Editorial: No Justification for Secrecy, Delay on Geer Shooting

Editorial: No Justification for Secrecy, Delay on Geer Shooting

Everything about this case erodes public trust and demonstrates police departments should not be allowed to apply “blanket” exemptions to release of information.

After waiting 17 months for any information about the investigation into the shooting death of John Geer, the information released last week is deeply troubling.

Fairfax County Police officer Adam D. Torres shot and killed John Geer of Springfield inside the doorway of his own home in Springfield on Aug. 29, 2013. Police were called to Geer’s home following Geer’s argument with his longtime partner. Police spoke with him for more than half an hour while he stood in his doorway, unarmed, with his hands raised and resting on the frame. As he began to lower his hands, by all accounts still at shoulder level, he was shot in the chest and died in his house without receiving medical attention.

It took more than 16 months, a $12 million civil suit by Geer’s family and a court order to get the first tiny bit of information on the shooting, which came earlier this month when police named the officer who fired the shot that killed Geer.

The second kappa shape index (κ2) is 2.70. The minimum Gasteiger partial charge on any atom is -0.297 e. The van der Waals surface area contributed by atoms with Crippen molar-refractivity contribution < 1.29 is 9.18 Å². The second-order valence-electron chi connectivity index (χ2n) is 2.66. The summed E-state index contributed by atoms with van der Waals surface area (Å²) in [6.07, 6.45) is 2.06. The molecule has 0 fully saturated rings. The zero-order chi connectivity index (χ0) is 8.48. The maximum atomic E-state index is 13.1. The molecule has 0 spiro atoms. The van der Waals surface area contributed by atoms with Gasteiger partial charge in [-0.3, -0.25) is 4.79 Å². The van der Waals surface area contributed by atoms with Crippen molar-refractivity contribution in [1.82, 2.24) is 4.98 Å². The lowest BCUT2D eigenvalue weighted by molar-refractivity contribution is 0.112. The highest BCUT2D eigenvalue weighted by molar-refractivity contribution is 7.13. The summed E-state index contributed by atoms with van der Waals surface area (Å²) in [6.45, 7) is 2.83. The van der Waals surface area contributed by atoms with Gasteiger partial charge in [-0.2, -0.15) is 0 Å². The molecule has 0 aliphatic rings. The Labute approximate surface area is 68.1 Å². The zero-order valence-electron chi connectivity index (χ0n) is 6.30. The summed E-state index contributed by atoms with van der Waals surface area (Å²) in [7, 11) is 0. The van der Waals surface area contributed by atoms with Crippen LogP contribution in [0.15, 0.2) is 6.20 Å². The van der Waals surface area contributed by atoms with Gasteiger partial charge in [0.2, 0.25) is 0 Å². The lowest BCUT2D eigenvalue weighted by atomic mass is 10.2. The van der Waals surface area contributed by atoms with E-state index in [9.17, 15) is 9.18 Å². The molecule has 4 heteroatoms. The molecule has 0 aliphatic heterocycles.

On Friday, Jan. 30, 2015, in response to a court order, Fairfax County released more than 10,000 pages of documents about the shooting and the investigation.

We now know that investigators learned on the same day Geer died, Aug. 29, 2013, that at least five witnesses including the police officer actually talking to Geer at the instant he was shot, disputed Torres’s version of events. Torres said Geer suddenly dropped his hands to his waist; none of the other witnesses saw Geer’s hands move below his head.

On the day of the shooting, investigators and prosecutors had compelling information to take to a grand jury. Instead, after a long period of silence, obstruction and obfuscation, the investigation was turned over to the Justice Department, where there is no timetable for resolution (and no adequate explanation for punting the investigation to the feds).

Without the Geer family lawsuit and the court order to turn over documents as part of discovery, the public might never know what really happened that day.

The question of accountability for what happened remains.

As we have said many times, the problem goes beyond Fairfax County, and beyond police shootings.

Police officials in Fairfax, Arlington and Alexandria have adopted what they call a "blanket" approach to using their exemption. That means they have decided to withhold any document they can without any analysis of whether they should.

It’s past time for change.